Any Surfers Bought Watch, Tempted to Take It Into the Surf?

Discussion in 'Apple Watch' started by Mac 128, May 16, 2015.

  1. Mac 128 macrumors 601

    Mac 128

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    Apr 16, 2015
    #1
    Any surfers bought the Watch yet? Or waiting for 2nd gen with hopefully better water-resistance, and possibly GPS. Actually I just thought of a new use for the camera ... A GoPro on your wrist!

    Anybody with one taking it off and swapping with a different watch in the car so you can keep track of time for that pre-work surf in the morning, and then swapping back for the office?

    Anybody tempted to take it into the surf given the positive reviews of its water resistance? Certainly swimming a few laps pales by comparison to taking one on the head, or wiping out in a closeout. But maybe for a nice small day on a longboard?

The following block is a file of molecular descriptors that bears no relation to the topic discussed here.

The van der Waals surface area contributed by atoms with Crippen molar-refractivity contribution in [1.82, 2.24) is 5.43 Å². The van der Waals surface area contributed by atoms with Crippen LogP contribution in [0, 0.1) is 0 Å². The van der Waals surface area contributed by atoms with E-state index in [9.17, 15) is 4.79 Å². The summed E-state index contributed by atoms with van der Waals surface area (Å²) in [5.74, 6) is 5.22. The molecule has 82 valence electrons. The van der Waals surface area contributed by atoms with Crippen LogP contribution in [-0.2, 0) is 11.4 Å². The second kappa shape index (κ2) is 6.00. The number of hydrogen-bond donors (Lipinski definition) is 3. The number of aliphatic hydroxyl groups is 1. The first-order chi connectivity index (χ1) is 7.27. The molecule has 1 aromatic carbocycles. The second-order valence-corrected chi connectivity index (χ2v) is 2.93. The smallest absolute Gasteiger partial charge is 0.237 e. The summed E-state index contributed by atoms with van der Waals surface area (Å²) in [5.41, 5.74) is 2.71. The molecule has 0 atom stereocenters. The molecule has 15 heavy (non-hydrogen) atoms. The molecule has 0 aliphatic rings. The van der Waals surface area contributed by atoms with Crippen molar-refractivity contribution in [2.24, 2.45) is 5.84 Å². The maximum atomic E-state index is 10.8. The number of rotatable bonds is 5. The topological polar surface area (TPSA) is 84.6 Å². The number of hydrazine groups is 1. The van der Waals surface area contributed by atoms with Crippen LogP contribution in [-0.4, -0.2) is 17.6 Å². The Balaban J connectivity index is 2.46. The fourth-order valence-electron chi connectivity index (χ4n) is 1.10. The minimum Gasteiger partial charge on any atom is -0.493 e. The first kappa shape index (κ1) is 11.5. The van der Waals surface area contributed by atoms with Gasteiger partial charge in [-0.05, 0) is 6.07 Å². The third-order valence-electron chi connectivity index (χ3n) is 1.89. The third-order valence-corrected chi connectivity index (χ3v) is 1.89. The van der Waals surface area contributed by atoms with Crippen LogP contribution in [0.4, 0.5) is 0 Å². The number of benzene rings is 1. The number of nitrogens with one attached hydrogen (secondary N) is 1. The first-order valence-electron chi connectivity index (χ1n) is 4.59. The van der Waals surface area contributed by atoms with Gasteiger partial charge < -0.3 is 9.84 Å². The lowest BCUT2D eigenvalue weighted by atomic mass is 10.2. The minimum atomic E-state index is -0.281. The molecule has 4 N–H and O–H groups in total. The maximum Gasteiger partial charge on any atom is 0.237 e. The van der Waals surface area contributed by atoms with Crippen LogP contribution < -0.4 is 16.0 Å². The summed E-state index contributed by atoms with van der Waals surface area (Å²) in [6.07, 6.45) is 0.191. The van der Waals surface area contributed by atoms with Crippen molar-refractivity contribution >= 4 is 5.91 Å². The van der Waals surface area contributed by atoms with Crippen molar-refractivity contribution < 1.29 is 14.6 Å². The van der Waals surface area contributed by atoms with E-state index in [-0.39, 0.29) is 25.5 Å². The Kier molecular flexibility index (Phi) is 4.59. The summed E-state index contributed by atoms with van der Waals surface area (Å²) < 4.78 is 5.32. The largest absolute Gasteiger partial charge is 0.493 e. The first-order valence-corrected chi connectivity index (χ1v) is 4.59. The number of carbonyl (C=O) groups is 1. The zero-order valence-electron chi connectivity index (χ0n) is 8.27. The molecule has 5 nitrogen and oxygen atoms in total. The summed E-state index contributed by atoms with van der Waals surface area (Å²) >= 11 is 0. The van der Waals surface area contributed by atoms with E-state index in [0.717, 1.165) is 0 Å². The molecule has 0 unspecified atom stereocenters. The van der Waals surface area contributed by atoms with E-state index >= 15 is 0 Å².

2. JayLenochiniMac macrumors G5

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    #2
    It's rated IPX7 water resistant. Kind of no fun not to go deeper than 1 meter (which isn't that deep) and limit yourself to 30 min of surfing. But you can gamble.
     
  3. Javabird macrumors 6502

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    #3
    I bet Craig Federighi has tried it :cool:
     
  4. Julien macrumors G3

    Julien

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    #4
    DC Rainmaker swam 1000M (he is a triathlete) so that is actually pretty decent amount of stress. Plus a water pressure test to 140'/40M depth and 10M platform jump.

    http://www.dcrainmaker.com/2015/05/apple-watch-waterproofing.html